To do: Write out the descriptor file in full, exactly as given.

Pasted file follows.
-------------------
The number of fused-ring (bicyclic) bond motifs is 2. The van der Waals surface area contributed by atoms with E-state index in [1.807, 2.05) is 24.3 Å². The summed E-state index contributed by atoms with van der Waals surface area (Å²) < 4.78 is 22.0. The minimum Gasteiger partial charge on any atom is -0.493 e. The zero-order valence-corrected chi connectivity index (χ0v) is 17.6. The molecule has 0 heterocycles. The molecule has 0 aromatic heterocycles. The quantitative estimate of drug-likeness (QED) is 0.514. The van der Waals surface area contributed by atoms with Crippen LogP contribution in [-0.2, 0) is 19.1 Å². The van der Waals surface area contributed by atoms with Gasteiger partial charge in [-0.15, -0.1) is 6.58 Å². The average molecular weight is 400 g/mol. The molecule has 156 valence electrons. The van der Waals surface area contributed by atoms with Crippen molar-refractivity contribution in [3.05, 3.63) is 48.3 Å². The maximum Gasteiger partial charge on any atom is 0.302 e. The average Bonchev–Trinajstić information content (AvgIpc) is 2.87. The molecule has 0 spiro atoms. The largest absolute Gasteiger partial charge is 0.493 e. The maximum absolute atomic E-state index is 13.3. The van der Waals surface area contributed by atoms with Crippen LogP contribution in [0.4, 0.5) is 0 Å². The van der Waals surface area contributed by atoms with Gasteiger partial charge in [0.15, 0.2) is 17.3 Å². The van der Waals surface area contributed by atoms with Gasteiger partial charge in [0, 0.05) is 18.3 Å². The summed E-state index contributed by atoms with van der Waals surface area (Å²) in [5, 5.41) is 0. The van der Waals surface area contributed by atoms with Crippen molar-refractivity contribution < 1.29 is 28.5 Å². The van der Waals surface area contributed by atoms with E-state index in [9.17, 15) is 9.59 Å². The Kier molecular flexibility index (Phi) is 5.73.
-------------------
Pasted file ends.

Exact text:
The number of fused-ring (bicyclic) bond motifs is 2. The van der Waals surface area contributed by atoms with E-state index in [1.807, 2.05) is 24.3 Å². The summed E-state index contributed by atoms with van der Waals surface area (Å²) < 4.78 is 22.0. The minimum Gasteiger partial charge on any atom is -0.493 e. The zero-order valence-corrected chi connectivity index (χ0v) is 17.6. The molecule has 0 heterocycles. The molecule has 0 aromatic heterocycles. The quantitative estimate of drug-likeness (QED) is 0.514. The van der Waals surface area contributed by atoms with Crippen LogP contribution in [-0.2, 0) is 19.1 Å². The van der Waals surface area contributed by atoms with Gasteiger partial charge in [-0.15, -0.1) is 6.58 Å². The average molecular weight is 400 g/mol. The molecule has 156 valence electrons. The van der Waals surface area contributed by atoms with Crippen molar-refractivity contribution in [3.05, 3.63) is 48.3 Å². The maximum Gasteiger partial charge on any atom is 0.302 e. The average Bonchev–Trinajstić information content (AvgIpc) is 2.87. The molecule has 0 spiro atoms. The largest absolute Gasteiger partial charge is 0.493 e. The maximum absolute atomic E-state index is 13.3. The van der Waals surface area contributed by atoms with Crippen LogP contribution in [0.4, 0.5) is 0 Å². The van der Waals surface area contributed by atoms with Gasteiger partial charge in [0.15, 0.2) is 17.3 Å². The van der Waals surface area contributed by atoms with Gasteiger partial charge in [0, 0.05) is 18.3 Å². The summed E-state index contributed by atoms with van der Waals surface area (Å²) in [5, 5.41) is 0. The van der Waals surface area contributed by atoms with Crippen molar-refractivity contribution < 1.29 is 28.5 Å². The van der Waals surface area contributed by atoms with E-state index in [9.17, 15) is 9.59 Å². The Kier molecular flexibility index (Phi) is 5.73.